The Kielder Hunt


This song is Northumbrian in origin, having been written by James Armstrong of Redesdale in the 19th century. It is sung on both sides of the border. The song recounts the progress of a fox hunt, a traditional British activity that is now controversially outlawed.

Hark hark I hear Lang Will’s clear voice sound thro the Kielder Glen,
Where the raven flaps her glossy wing and the fell fox has his den,
There the shepherd lads are gathering up wi mony a guid yauld grew,
An wiry terrier game an keen an foxhound fleet and true.

Chorus: Hark away! Hark away!
Ower the bonnie hills o Kielder, hark away!

There’s Moudy frae Emmethaugh an Royal frae Bakethinn,
There’s hounds frae Reed an Kielderhead, an Ruby by the Linn,
There’s hounds of fame frae Irthingside, they’ll try baith moss an crag,
Hark! Hark! that’s Moudy’s loud clear note, she has bold Reynard’s drag.

Then away an away ower hill and dale an up by yonder stell,
The music o the gallant pack resounds ower muir and dell;
See yon herd callant waves his plaid, list yon loud tally-ho,
The fox is up an breaks away ower the edge o Hawkhope Flowe.

Hark forrit! hark! ye gallant hounds, hark onward, hark away,
He kens the hauds on Tosson hills an he kens the holes at Rae;
There’s neer a den roun the Kielder stane but he kens weel I trow,
An all the holes on Lariston hills, he kens them thro and thro.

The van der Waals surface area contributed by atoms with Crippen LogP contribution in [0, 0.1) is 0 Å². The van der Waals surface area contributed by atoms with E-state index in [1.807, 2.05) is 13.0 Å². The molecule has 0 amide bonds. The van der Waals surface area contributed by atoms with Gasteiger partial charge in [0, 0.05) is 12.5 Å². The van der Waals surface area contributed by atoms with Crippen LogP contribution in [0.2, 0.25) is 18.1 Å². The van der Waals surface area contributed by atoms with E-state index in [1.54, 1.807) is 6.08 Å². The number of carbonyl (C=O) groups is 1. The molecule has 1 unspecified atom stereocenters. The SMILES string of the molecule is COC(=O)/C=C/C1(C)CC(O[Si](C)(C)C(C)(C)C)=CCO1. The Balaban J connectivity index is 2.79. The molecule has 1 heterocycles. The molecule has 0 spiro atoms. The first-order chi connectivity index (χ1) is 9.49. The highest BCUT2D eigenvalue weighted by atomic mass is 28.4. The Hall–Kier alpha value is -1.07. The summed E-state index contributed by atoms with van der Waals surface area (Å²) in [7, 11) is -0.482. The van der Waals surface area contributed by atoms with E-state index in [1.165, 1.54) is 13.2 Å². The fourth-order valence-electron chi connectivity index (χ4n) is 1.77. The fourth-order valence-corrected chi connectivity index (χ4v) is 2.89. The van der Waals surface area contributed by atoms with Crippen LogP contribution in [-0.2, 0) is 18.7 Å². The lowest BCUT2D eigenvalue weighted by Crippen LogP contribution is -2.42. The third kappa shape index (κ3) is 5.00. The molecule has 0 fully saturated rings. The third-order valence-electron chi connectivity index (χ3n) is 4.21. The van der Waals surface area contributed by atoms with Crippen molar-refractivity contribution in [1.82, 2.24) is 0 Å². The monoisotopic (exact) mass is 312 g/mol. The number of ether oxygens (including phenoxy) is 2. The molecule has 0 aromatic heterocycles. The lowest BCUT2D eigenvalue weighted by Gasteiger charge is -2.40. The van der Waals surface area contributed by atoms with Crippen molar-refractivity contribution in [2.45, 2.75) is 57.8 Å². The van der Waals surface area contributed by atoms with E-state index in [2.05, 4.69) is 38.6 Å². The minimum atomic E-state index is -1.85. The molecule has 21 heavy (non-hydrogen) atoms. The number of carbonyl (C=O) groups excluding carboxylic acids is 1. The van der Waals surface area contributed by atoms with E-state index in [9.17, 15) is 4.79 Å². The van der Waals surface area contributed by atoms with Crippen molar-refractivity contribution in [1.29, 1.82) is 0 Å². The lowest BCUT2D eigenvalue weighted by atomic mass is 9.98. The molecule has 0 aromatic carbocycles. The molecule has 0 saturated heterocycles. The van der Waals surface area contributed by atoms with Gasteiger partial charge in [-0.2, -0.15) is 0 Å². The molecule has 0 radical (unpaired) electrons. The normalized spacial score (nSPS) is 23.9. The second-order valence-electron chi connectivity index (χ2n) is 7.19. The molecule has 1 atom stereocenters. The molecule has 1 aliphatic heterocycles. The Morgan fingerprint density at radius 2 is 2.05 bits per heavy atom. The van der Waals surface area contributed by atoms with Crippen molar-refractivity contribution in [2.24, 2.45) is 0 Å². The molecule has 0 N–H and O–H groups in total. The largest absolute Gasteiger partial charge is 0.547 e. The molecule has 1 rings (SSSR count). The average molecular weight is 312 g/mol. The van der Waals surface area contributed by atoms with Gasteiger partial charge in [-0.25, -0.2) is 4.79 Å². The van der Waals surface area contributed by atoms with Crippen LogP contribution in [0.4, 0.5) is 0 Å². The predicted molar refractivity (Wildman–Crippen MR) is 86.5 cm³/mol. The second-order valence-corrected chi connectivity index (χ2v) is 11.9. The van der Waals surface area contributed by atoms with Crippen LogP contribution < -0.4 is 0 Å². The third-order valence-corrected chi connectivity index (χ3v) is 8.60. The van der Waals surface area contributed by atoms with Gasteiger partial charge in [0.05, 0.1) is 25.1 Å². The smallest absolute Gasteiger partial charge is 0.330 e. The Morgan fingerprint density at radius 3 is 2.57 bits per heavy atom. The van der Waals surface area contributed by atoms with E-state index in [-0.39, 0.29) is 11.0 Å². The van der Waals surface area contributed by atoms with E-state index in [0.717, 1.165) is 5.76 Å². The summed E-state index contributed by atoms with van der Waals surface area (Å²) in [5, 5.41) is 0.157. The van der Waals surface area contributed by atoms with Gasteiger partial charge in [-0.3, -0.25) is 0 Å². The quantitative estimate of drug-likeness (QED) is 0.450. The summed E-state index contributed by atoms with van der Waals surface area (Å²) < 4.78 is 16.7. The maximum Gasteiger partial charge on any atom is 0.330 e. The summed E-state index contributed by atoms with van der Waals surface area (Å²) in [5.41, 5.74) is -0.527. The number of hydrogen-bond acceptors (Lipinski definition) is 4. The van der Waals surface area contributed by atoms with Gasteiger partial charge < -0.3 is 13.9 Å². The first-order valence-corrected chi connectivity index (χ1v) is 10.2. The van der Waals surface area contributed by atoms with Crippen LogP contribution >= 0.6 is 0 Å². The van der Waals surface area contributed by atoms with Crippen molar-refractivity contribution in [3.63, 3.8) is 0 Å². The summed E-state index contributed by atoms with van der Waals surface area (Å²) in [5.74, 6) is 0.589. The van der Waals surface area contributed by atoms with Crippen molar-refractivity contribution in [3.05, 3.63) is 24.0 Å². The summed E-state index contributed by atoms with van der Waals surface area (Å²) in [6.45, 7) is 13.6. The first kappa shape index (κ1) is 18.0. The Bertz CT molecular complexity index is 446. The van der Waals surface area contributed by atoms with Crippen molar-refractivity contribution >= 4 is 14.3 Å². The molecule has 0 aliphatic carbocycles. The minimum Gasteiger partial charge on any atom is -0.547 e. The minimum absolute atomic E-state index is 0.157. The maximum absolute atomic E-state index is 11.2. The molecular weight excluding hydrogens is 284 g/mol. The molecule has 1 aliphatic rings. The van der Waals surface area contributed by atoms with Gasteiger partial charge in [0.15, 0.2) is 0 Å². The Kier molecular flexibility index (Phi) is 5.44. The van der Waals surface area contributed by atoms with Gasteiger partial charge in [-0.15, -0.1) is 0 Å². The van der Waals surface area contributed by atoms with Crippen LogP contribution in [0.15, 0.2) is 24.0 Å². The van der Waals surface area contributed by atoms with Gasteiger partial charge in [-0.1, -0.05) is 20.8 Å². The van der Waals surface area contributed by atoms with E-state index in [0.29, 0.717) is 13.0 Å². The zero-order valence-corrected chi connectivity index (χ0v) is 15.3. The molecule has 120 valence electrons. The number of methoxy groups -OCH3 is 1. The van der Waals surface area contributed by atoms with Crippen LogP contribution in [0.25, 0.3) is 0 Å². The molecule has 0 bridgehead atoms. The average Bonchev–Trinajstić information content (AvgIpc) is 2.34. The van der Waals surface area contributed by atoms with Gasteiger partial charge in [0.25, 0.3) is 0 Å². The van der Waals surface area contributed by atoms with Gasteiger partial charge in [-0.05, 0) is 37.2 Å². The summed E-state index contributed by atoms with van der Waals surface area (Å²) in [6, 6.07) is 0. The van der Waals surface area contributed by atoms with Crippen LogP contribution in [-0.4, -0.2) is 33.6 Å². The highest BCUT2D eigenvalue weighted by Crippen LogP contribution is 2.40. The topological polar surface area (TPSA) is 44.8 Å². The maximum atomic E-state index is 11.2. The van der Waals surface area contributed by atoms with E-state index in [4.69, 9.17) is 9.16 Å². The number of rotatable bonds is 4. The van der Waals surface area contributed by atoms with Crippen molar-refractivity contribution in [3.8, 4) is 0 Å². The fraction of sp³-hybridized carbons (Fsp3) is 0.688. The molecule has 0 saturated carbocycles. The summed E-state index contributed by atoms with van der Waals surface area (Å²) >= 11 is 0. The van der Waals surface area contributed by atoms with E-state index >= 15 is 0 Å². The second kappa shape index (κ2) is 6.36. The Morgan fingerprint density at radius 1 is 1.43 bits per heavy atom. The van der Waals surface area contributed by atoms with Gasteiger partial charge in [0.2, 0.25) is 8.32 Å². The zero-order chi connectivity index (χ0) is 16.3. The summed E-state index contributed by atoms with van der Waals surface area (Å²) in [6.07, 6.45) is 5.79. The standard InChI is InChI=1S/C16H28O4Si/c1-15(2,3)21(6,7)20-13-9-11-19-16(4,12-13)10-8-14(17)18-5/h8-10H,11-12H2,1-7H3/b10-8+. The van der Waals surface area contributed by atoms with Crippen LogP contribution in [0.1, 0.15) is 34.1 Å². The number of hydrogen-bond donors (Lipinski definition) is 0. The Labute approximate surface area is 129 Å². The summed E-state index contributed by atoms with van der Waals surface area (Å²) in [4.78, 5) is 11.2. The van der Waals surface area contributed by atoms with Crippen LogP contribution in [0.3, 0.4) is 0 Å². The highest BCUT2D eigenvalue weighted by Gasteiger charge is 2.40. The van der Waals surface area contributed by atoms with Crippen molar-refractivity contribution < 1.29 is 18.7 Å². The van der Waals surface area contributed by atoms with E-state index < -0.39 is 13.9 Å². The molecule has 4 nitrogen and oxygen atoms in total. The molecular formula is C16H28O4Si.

There’s Wanny’s Crags an Sewingshields, and Christenbury too,
Or if he win to Hareshaw Linn ye may bid him adieu;
At the Key-Heugh an the Cloven-Crags, the Cove, an Darna Ha,
Chatlehope-Spout an the Wily-holes, auld foxy kens them all.

Then away an away ower bank and brae they drive the wily game,
Where Moudy, Ruby, Royal still uphold their glorious fame;
An see the lish yauld shepherd lads, how Monkside heights they climb,
They’re the pride of all the Borders wide for wind and wiry limb.

Thro yon wild glen they view him noo reet for the Yearning Linn,
By cairn an crag, by moss an hagg, sae glorious is the din;
Weel done, hurrah! they’ve run him doun, yon Moudy twirls him noo,
The hunt is done, his brush is won, I hear the death halloo.

So here’s tae Will o Emmethaugh, he is a sportsman true,
An here’s tae Rabbie o Bakethinn, an Rab o Kielder too;
At the Hope, Bewshaugh, the Kersie Cleuch, Skaup, Riggend, an the Law,
In Tyne, an Reed, and Irthinghead, they’re gallant sportsmen all.


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